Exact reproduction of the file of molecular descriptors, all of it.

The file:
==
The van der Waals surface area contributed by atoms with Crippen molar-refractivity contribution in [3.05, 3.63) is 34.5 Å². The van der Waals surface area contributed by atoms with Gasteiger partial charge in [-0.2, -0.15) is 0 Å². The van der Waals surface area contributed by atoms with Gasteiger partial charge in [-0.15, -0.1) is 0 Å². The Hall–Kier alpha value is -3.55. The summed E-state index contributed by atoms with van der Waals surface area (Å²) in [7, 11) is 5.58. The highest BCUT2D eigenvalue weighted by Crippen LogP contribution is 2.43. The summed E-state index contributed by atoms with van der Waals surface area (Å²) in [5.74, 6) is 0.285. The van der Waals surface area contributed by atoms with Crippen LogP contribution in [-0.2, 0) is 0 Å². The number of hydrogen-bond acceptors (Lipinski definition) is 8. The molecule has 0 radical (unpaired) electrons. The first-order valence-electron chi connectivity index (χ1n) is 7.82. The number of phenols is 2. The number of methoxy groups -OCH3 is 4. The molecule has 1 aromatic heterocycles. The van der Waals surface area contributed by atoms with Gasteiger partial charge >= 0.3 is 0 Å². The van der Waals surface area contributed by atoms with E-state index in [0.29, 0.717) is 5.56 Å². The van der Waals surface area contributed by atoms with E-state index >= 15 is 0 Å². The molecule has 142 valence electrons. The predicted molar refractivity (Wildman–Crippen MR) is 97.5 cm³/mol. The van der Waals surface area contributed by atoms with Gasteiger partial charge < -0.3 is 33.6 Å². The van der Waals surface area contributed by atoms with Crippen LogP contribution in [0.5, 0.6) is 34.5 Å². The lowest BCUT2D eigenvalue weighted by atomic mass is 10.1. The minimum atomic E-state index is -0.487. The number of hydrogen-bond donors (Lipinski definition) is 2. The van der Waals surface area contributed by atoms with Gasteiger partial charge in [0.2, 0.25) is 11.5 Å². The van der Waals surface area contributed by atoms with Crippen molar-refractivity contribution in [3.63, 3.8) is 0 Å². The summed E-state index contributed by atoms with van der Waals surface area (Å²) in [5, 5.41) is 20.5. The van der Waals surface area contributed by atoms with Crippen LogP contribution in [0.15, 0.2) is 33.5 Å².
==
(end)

The van der Waals surface area contributed by atoms with Crippen molar-refractivity contribution in [3.05, 3.63) is 34.5 Å². The van der Waals surface area contributed by atoms with Gasteiger partial charge in [-0.2, -0.15) is 0 Å². The van der Waals surface area contributed by atoms with Gasteiger partial charge in [-0.15, -0.1) is 0 Å². The Hall–Kier alpha value is -3.55. The summed E-state index contributed by atoms with van der Waals surface area (Å²) in [7, 11) is 5.58. The highest BCUT2D eigenvalue weighted by Crippen LogP contribution is 2.43. The summed E-state index contributed by atoms with van der Waals surface area (Å²) in [5.74, 6) is 0.285. The van der Waals surface area contributed by atoms with Crippen LogP contribution in [-0.2, 0) is 0 Å². The number of hydrogen-bond acceptors (Lipinski definition) is 8. The molecule has 0 radical (unpaired) electrons. The first-order valence-electron chi connectivity index (χ1n) is 7.82. The number of phenols is 2. The number of methoxy groups -OCH3 is 4. The molecule has 1 aromatic heterocycles. The van der Waals surface area contributed by atoms with Gasteiger partial charge >= 0.3 is 0 Å². The van der Waals surface area contributed by atoms with E-state index in [0.29, 0.717) is 5.56 Å². The van der Waals surface area contributed by atoms with E-state index >= 15 is 0 Å². The molecule has 142 valence electrons. The predicted molar refractivity (Wildman–Crippen MR) is 97.5 cm³/mol. The van der Waals surface area contributed by atoms with Gasteiger partial charge < -0.3 is 33.6 Å². The van der Waals surface area contributed by atoms with Crippen LogP contribution in [0.5, 0.6) is 34.5 Å². The lowest BCUT2D eigenvalue weighted by atomic mass is 10.1. The minimum atomic E-state index is -0.487. The number of hydrogen-bond donors (Lipinski definition) is 2. The van der Waals surface area contributed by atoms with Gasteiger partial charge in [0.2, 0.25) is 11.5 Å². The van der Waals surface area contributed by atoms with Crippen molar-refractivity contribution in [3.63, 3.8) is 0 Å². The summed E-state index contributed by atoms with van der Waals surface area (Å²) in [5, 5.41) is 20.5. The van der Waals surface area contributed by atoms with Crippen LogP contribution in [0.15, 0.2) is 33.5 Å².